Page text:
a piece of safety wire, ISS Science Officer Don Pettit
demonstrates the surface tension of water in microgravity.
Space Chronicles #5
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ISS Science Officer Don Pettit
One time I
sent a marble-sized drop of soap-water from my shower off on its
own trajectory. It was filled with tiny bubbles. Like a little planet,
the drop was spinning on its axis. I observed that all the bubbles
quickly moved to the center along a line about the axis of rotation.
Obviously, the rotation creates a radial acceleration and the resultant
forces move the bubbles to the center. This was behaving just like
I had learned in my physics classes. The rotating linear clump of
bubbles presented itself like a tiny tornado. Theover-all visual
effect, with a hazy bubble core surrounded by clear water reminded
me of a cat-eyed marble.
The next question
of course, was what would happen if the bubbles were replaced with
particles of density greater than water? It took me a few days to
find a collection of such particles, and when I did, it was sweet.
I took granulated sugar and tea leaves from one of our bags of tea
and placed them in a drop of water. To do this feat without having
to juggle dozens of little grains and potentially releasing them
into the air, I first injected cold water into the tea pouch. I
used cold water to slow down the rate at which the sugar will dissolve.
Then I cut it open along one edge and gently spread the plastic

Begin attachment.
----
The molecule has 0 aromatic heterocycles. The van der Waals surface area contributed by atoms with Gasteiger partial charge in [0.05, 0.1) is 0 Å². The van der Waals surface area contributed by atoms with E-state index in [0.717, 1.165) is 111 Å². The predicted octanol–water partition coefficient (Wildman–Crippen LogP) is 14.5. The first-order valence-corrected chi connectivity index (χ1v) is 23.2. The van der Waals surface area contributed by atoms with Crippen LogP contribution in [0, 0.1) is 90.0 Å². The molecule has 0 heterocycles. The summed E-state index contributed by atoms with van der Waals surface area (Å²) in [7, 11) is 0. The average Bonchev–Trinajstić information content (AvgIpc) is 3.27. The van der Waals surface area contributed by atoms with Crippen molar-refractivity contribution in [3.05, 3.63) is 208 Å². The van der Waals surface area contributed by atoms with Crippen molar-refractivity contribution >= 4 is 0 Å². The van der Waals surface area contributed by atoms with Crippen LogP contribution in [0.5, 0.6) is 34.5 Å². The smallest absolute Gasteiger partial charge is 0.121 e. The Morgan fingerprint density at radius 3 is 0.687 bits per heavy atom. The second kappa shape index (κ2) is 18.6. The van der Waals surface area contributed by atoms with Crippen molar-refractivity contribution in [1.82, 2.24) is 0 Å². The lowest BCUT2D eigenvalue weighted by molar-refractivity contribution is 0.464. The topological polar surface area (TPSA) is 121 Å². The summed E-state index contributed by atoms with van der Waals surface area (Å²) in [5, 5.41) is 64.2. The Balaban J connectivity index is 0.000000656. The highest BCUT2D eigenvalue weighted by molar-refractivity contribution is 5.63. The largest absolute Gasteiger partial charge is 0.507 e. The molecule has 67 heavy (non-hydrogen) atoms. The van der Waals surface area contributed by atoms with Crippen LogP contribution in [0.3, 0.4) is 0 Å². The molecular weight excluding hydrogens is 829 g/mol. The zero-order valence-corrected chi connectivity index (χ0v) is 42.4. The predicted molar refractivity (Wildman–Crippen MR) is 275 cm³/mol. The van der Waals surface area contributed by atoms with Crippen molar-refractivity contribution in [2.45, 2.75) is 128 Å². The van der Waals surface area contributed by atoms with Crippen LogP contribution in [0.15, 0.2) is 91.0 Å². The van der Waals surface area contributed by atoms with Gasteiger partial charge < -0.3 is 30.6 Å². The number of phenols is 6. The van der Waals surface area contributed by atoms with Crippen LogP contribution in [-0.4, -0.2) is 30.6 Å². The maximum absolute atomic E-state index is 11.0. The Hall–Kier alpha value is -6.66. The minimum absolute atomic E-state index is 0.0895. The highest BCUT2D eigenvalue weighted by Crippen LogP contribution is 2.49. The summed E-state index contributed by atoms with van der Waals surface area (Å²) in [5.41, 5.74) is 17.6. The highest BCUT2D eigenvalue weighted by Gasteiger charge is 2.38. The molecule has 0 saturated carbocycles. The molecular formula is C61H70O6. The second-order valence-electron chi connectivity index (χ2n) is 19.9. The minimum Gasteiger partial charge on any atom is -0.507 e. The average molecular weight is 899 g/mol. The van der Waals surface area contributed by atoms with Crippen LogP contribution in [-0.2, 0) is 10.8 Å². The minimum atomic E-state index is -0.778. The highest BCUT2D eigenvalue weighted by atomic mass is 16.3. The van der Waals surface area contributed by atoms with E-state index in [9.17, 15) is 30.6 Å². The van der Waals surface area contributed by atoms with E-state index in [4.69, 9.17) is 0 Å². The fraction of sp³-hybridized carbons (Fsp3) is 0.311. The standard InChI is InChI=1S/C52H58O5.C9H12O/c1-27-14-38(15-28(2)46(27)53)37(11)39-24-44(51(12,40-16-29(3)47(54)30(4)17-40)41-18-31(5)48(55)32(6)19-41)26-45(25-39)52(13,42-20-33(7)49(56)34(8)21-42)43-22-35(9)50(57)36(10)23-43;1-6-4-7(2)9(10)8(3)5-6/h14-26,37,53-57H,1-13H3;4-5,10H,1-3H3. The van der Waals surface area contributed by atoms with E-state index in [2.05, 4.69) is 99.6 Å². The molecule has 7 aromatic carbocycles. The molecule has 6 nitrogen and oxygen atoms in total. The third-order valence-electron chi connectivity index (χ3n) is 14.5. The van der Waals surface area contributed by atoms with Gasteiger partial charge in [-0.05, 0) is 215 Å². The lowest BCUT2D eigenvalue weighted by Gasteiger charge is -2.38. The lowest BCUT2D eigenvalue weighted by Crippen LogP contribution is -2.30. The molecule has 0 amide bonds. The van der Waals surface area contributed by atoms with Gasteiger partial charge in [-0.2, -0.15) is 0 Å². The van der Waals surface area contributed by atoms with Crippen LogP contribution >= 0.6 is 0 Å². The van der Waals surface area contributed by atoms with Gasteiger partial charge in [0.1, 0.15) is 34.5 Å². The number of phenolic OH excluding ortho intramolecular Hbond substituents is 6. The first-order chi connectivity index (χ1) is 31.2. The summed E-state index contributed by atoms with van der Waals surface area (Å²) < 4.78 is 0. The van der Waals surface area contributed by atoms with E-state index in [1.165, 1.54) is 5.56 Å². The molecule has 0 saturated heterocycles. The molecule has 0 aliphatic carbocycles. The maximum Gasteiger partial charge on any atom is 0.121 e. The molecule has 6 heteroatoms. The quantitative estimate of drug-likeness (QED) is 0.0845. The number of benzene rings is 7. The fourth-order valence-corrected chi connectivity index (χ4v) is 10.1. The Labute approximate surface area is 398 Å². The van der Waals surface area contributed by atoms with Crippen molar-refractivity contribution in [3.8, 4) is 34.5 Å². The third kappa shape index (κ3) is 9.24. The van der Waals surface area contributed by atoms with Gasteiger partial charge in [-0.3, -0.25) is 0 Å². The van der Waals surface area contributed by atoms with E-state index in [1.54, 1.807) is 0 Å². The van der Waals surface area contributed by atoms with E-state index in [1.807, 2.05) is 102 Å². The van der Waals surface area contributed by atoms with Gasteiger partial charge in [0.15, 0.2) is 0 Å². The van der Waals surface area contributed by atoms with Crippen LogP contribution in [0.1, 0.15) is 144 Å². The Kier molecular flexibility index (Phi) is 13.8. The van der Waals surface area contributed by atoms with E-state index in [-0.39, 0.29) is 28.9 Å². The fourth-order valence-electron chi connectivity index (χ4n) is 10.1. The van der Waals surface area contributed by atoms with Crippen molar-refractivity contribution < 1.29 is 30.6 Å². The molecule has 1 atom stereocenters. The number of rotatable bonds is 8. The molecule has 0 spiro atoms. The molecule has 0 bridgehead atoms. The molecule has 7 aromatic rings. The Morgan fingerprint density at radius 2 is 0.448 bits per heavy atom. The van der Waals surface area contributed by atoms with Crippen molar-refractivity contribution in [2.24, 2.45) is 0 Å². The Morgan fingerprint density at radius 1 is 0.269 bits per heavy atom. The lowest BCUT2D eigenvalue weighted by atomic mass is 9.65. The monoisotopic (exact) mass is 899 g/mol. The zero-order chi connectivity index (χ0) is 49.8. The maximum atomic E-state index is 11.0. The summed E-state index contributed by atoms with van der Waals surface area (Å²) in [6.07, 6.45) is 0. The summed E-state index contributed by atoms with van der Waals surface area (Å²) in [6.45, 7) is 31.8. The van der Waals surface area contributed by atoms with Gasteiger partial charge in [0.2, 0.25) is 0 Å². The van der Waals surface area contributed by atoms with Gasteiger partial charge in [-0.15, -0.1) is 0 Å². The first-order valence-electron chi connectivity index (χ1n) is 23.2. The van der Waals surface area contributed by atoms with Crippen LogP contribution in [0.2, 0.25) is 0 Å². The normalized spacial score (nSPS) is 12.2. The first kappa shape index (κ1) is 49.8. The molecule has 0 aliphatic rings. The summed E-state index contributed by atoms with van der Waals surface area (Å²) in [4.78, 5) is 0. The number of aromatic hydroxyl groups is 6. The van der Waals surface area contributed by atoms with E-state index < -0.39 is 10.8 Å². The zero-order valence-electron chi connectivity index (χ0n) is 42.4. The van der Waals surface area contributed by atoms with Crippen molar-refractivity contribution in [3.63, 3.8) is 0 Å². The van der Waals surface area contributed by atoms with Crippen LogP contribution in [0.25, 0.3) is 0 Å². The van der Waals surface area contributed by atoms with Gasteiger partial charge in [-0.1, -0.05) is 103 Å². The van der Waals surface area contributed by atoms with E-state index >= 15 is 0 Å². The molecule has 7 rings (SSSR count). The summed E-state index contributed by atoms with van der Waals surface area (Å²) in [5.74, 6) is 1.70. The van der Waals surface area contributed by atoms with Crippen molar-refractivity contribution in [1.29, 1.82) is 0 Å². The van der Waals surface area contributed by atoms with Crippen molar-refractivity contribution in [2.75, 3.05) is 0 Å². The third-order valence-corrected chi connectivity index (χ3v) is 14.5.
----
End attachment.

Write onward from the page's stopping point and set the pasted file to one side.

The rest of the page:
apart, creating a passage into the bag.
The water mixture
formed a well-behaved concave surface that tightly clung to the
inside. You can now reach into the bag with a pair of scissors and
cut open the teabag, releasing the tea leaves into the water. Then
I took a 50 ml irrigation syringe and sucked out about 40 ml of
the water suspension that included sugar grains and tea leaves.
A few big gulps disposed of the excess liquid in the bag. I figured
it would make tea in my stomach. The tea in the syringe looked like
one of those shake-and-watch snow scenes that sit on people's desks,
except this one never quits snowing. I carefully made about a 20
mm diameter drop of this mixture that clung to the syringe tip due
to the near 90-degree contact-wetting angle of water on polyethylene.
Using a thin Teflon canella as a pusher, I carefully coaxed the
water blob off the syringe tip by passing the canella several times
through the water. Since Teflon has a near 180-degree contact-wetting
angle for almost any liquid, it passes through the water without
dividing the drop much like a magician's saw can pass through the
bikini-clad lady without cutting her in half. A small force is imparted
into the water with each pass that eventually frees it from the
Like a caterpillar
that emerges from its chrysalis becoming a beautiful butterfly,
this curvilinear blob of water once freed of the syringe tip takes
on the form of a most beautiful sphere. It glistens as if looking
into the eyes of an inquisitive child. A small rotation is imparted
by passing the Teflon canella through the edge tangent to the sphere's
center of gravity. Upon imparting a rotation, a most wonderful sight
was seen. A few trapped bubbles went to the center axis of rotation
as expected. The sugar crystals, slow to dissolve, went to the perimeter
and seemed to bounce along the inside meniscus like some alien form
of water skipper that scoots under the surface instead of above
the surface. The dissolving sugar creates refractive index gradients
that make it possible to see density plumes swirling towards the
All this was
pretty much textbook physics. The tea leaves though, continued to
circulate around and around on the surface forming patterns that
reminded me of continents undergoing some form of plate tectonics
in miniature. What I was observing was not in any of my physics
classes, which of course, is science at its best.